TOM DRUMM GOES TO PRES-
COTT FOR MEDICAL AID
R. H. Drake, professor of science
and athletics at the Northern Arizona
Normal school at Flagstaff, passed
through Cottonwood Wednesday en
route to Prescott. He was taking
Tom Drumm to Dr. Southworth of
Prescott for treatment for blood pois
oning. Drumm had the misfortune to
chop his foot with an ax about six
months ago while at work on his
ranch. It never healed properly and
he neglected to seek medical atten
tion until blood poison set in and then
tried to take care of it at home, but
when he could not help it any; he
engaged Flagstaff physicians to take
his case. Feeling that he was not im
proving as he should under all exist
ing conditions, he decided to get into
a lower altitude and went to Prescott
with Drake. He had lost some of the
toes on the affected foot and was in
rather a serious condition. Mrs.
Drumm remained on the ranch. Jer
Coco Cola in sterilized bottles.
HAROLD BELL WRIGHT
MAY COME HERE NEXT
YEAR TO WRITE BOOK
Harold Bell Wright, ace of all
American writers, will very likely
spend several months in the vicinity
of Flagstaff next summer gathering
material for one of his famous novels.
Wright and his wife and boys were
here this summer and spent some
time at Oak Creek. This was not his
first visit here, but he became more
than ever enamored of-this section
this time, and expressed an intention
to come, stay longer and get better
Bill Walker, of Flagstaff, who
knows Arizona about as well as he
does Mexico, and both well enough to
draw a pretty good typographical
map, blindfolded, got back last Friday
from the Catalina mountains, east of
Tucson, where he spent six weeks
with the author and nis wife during
the former's quest through the big
hills for inspiration and local color
for the novel he is now working on.
Walker says Wright is the finest
chap he ever made a trip with. Com
panionable, perfectly at nome in an
old jumper and overalls, unassuming
and kind, he is a regular man, Walker
says. "I was usually dressed better
than Mr. Wright, and people often
thought I was him," he said.
The author is guided entirely by
his work when out idea-gathering.
One day they started off for a climb
of a distant mountain. They had
gone only a short distance, when
Wright got off his horse, took his
pencil and paper and began working.
Soon, without a word, he remounted
and rode back to camp. There he re
mained all day, writing. Walker says
he is a stickler for accuracy, one who
never would lell, as another author
did, about the stream of sparks flying
from the unshod hoofs of a bunch of
wild horses as they galloped over tho
stones. He insists on the exact shade
of meaning when using Spanish terms
common to the southwest, such as ar
roya, barranca, etc
One day Wright had to drive back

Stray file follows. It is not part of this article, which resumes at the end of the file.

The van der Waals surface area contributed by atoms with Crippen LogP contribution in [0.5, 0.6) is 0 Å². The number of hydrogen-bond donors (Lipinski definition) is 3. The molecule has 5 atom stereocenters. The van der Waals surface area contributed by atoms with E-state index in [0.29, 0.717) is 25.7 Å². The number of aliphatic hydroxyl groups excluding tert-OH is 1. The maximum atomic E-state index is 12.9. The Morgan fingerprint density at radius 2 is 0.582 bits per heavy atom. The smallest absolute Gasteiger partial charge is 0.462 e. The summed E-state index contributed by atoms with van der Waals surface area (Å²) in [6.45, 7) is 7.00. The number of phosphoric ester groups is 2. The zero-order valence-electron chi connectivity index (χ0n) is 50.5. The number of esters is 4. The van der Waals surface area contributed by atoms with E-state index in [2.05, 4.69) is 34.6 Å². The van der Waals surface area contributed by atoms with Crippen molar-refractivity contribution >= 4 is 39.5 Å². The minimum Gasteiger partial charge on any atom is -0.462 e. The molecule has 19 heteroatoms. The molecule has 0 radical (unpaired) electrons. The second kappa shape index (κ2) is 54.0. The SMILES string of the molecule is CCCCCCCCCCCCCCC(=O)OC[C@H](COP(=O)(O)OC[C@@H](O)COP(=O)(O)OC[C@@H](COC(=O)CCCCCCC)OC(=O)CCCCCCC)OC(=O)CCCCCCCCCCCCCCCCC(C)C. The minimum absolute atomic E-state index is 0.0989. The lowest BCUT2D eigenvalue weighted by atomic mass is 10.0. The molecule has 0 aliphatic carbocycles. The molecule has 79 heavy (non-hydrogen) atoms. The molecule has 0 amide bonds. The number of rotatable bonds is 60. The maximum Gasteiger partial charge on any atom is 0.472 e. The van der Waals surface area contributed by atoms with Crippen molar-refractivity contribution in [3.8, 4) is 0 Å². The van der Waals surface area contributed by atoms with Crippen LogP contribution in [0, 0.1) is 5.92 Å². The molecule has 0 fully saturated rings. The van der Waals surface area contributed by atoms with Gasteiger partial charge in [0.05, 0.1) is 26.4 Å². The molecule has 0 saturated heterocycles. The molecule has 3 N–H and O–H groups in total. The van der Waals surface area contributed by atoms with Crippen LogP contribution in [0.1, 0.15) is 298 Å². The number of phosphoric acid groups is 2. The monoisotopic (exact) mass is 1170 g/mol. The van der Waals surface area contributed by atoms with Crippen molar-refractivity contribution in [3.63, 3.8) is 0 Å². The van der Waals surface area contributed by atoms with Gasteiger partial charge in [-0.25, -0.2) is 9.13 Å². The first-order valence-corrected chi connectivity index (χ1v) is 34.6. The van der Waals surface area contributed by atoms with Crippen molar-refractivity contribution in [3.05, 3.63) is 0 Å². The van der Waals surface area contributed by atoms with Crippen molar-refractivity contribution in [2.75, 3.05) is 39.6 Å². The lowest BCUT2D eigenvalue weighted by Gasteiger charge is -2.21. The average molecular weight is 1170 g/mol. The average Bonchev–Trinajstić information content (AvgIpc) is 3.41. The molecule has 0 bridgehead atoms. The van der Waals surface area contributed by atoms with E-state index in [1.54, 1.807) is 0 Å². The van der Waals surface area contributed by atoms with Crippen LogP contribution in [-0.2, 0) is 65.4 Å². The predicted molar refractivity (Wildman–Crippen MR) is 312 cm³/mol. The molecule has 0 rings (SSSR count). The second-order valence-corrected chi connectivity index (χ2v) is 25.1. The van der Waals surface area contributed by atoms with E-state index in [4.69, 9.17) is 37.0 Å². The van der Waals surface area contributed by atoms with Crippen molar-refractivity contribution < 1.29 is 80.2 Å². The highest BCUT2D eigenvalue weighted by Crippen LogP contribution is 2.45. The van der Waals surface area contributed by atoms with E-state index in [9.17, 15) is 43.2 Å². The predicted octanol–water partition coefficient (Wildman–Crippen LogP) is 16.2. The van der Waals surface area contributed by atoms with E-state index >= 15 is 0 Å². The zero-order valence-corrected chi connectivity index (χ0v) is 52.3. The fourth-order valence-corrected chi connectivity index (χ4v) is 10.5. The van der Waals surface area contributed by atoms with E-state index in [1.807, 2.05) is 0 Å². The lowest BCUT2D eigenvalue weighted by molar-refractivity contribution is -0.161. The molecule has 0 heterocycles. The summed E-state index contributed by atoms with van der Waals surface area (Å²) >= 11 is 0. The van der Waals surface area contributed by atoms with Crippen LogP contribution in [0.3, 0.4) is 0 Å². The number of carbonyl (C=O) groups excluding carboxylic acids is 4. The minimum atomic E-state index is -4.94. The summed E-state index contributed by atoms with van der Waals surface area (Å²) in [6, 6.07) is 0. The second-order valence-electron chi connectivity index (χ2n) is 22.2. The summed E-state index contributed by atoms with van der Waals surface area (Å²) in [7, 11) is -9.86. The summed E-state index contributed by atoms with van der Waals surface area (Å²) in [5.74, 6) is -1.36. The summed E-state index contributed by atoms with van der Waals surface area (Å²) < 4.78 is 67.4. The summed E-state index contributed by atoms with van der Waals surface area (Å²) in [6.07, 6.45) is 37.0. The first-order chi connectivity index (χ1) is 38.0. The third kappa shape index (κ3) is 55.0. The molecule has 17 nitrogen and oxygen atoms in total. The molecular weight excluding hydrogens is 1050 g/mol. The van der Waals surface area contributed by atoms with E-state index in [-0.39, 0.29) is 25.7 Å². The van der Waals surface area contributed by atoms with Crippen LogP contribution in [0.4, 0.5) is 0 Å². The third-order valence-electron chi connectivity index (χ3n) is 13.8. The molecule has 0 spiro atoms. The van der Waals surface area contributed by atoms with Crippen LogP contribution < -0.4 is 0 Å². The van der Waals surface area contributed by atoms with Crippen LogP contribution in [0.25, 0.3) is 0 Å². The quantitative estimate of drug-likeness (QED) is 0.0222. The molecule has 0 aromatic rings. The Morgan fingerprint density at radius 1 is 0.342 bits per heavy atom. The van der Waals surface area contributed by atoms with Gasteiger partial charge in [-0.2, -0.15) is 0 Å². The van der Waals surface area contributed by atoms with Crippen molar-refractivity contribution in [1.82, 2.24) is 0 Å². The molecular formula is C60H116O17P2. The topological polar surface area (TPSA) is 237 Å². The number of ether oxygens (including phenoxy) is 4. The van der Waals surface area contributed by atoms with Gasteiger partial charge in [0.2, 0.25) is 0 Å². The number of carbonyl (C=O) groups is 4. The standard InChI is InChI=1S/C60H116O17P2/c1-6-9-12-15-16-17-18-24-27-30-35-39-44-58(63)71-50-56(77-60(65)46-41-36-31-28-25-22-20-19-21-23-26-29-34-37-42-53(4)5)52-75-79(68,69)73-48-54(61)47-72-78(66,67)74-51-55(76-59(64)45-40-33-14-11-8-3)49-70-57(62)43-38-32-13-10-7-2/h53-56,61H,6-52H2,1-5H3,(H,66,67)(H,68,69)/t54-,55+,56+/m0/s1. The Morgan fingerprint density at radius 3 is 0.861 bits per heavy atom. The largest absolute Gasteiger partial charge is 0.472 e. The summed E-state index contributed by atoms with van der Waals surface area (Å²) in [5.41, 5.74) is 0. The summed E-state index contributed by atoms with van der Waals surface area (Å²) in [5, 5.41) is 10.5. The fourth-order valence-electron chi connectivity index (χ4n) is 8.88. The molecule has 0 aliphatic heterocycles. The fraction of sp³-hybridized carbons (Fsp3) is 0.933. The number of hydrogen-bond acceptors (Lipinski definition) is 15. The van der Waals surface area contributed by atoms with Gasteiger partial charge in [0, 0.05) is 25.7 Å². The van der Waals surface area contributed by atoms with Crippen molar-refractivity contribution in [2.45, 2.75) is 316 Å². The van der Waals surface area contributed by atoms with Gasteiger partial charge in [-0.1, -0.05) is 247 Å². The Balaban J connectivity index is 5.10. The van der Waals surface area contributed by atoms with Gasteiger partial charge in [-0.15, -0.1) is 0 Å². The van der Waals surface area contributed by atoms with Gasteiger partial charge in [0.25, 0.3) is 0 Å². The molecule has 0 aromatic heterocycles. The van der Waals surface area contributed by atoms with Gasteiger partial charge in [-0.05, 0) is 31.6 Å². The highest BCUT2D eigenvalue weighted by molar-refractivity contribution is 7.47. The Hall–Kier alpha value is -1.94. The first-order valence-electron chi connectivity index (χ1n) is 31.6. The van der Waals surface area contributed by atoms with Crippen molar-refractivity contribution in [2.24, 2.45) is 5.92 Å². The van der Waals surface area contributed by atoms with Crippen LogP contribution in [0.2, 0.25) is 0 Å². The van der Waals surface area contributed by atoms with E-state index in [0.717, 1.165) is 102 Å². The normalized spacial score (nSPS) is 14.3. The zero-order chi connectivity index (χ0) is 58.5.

to Tucson, unwillingly, to attend to
the sale of some moving picture
rights which will net him around
?250,000 a year. The task was dis
tasteful, because he didn't want his
Wright told Bill about a visit re
cently back to the Ozarks, and the
little place where his story, "The
Shepherd of the Hills," was written.
He found the place a large town, with
a big water power development proj
ect going on, a big new lake, on which
boats were named "Shepherd of the
Hills' and from other characters in
the novel. A garrulous fat man, not
guessing the identity of the author,
pointed out the various points men
tioned in the book. Then he showed
him a pony which, he said, was the
one in the story. "Must be pretty
old now," Wright remarked, "as he
was about twelve when the story was
written. Must be about 35 now." "He's
the same pony," declared the man.
"We charge people 25 cents apiece to
ride on him." Later he asked Wright:
"How come you know so much about
the book?" "I don't know much
about it," was the reply, "I wrote it."
MORMON TAKE AND NORTHERN
ARIZONA MAKE MORE BOOSTERS
The Warm Air Furnace !
for houses without J? -3 8
a basement JA4M442
ad HEATMOLA g
The bass are striking at Mormon
lake according to J.( A. Smith and
family who have just" returned from
an 850-mile tour of northern Arizona.
"We had a wonderful trip and if it
were out privilege to start out for
another 18-day jaunt northern Ari
zona would see us in preference to
any other spot in the United States,"
said Mr. Smith.
The route taken by the Smiths is
one that should be very popular in
that it circles the entire northern
section and takes in every point of
vantage except the White mountain
district which is worthy of a separ
ate trip in itself.
Starting from Phoenix their north
ern iournev was to Prescott. Jerome
and Flagstaff via the Sedona road, a
route some 75 miles shorter than by
wav of Ash Fork. Flaestaff. Wil
liams and Grand Canyon were visited
after which several davs were spent at
Mormon lake and Oak Creek. On the
return trip the Pine, Payson and Nat
ural Bridge route was selected,
with stop-overs at Lake Roosevelt and